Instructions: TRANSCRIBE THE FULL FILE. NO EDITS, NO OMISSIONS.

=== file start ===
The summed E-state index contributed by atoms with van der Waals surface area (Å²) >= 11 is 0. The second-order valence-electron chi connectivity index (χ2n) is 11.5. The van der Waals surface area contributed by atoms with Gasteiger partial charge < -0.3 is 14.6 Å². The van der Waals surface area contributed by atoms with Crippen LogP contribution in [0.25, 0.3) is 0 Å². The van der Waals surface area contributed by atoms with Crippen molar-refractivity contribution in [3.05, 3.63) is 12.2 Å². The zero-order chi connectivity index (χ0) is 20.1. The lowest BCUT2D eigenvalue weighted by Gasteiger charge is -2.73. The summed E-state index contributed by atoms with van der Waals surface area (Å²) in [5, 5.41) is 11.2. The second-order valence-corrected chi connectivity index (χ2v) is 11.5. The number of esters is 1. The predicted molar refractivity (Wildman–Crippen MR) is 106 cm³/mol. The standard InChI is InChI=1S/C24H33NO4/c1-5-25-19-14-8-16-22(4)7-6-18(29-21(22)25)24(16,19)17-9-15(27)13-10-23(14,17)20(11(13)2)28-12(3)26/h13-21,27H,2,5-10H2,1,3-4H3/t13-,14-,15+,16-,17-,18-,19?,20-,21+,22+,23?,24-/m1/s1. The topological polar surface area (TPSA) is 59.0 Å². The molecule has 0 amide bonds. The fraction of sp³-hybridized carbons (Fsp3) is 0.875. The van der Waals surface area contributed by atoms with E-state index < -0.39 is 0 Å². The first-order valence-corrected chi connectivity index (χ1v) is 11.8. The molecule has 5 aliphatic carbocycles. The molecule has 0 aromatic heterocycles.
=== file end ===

The summed E-state index contributed by atoms with van der Waals surface area (Å²) >= 11 is 0. The second-order valence-electron chi connectivity index (χ2n) is 11.5. The van der Waals surface area contributed by atoms with Gasteiger partial charge < -0.3 is 14.6 Å². The van der Waals surface area contributed by atoms with Crippen LogP contribution in [0.25, 0.3) is 0 Å². The van der Waals surface area contributed by atoms with Crippen molar-refractivity contribution in [3.05, 3.63) is 12.2 Å². The zero-order chi connectivity index (χ0) is 20.1. The lowest BCUT2D eigenvalue weighted by Gasteiger charge is -2.73. The summed E-state index contributed by atoms with van der Waals surface area (Å²) in [5, 5.41) is 11.2. The second-order valence-corrected chi connectivity index (χ2v) is 11.5. The number of esters is 1. The predicted molar refractivity (Wildman–Crippen MR) is 106 cm³/mol. The standard InChI is InChI=1S/C24H33NO4/c1-5-25-19-14-8-16-22(4)7-6-18(29-21(22)25)24(16,19)17-9-15(27)13-10-23(14,17)20(11(13)2)28-12(3)26/h13-21,27H,2,5-10H2,1,3-4H3/t13-,14-,15+,16-,17-,18-,19?,20-,21+,22+,23?,24-/m1/s1. The topological polar surface area (TPSA) is 59.0 Å². The molecule has 0 amide bonds. The fraction of sp³-hybridized carbons (Fsp3) is 0.875. The van der Waals surface area contributed by atoms with E-state index < -0.39 is 0 Å². The first-order valence-corrected chi connectivity index (χ1v) is 11.8. The molecule has 5 aliphatic carbocycles. The molecule has 0 aromatic heterocycles.